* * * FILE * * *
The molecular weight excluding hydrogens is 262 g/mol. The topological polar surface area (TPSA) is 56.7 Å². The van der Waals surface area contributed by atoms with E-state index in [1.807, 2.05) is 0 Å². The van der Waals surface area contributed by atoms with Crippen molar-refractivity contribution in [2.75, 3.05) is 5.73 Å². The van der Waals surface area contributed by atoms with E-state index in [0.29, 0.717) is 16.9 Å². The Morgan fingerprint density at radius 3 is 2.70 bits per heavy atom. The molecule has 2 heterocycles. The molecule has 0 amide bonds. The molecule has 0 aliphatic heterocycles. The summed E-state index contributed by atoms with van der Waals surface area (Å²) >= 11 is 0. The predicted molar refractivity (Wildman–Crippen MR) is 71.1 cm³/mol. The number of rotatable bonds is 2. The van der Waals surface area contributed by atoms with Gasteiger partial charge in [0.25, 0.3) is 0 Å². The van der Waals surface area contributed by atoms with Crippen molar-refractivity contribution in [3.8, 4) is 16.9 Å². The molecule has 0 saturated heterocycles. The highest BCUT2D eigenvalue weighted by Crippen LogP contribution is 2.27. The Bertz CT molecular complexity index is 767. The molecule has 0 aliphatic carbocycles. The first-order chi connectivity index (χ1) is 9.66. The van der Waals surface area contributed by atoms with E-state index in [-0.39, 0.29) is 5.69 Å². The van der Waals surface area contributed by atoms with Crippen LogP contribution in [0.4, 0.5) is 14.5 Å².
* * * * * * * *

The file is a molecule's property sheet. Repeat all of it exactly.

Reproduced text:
The molecular weight excluding hydrogens is 262 g/mol. The topological polar surface area (TPSA) is 56.7 Å². The van der Waals surface area contributed by atoms with E-state index in [1.807, 2.05) is 0 Å². The van der Waals surface area contributed by atoms with Crippen molar-refractivity contribution in [2.75, 3.05) is 5.73 Å². The van der Waals surface area contributed by atoms with E-state index in [0.29, 0.717) is 16.9 Å². The Morgan fingerprint density at radius 3 is 2.70 bits per heavy atom. The molecule has 2 heterocycles. The molecule has 0 amide bonds. The molecule has 0 aliphatic heterocycles. The summed E-state index contributed by atoms with van der Waals surface area (Å²) >= 11 is 0. The predicted molar refractivity (Wildman–Crippen MR) is 71.1 cm³/mol. The number of rotatable bonds is 2. The van der Waals surface area contributed by atoms with Gasteiger partial charge in [0.25, 0.3) is 0 Å². The van der Waals surface area contributed by atoms with Crippen molar-refractivity contribution in [3.8, 4) is 16.9 Å². The molecule has 0 saturated heterocycles. The highest BCUT2D eigenvalue weighted by Crippen LogP contribution is 2.27. The Bertz CT molecular complexity index is 767. The molecule has 0 aliphatic carbocycles. The first-order chi connectivity index (χ1) is 9.66. The van der Waals surface area contributed by atoms with E-state index in [-0.39, 0.29) is 5.69 Å². The van der Waals surface area contributed by atoms with Crippen LogP contribution in [0.4, 0.5) is 14.5 Å².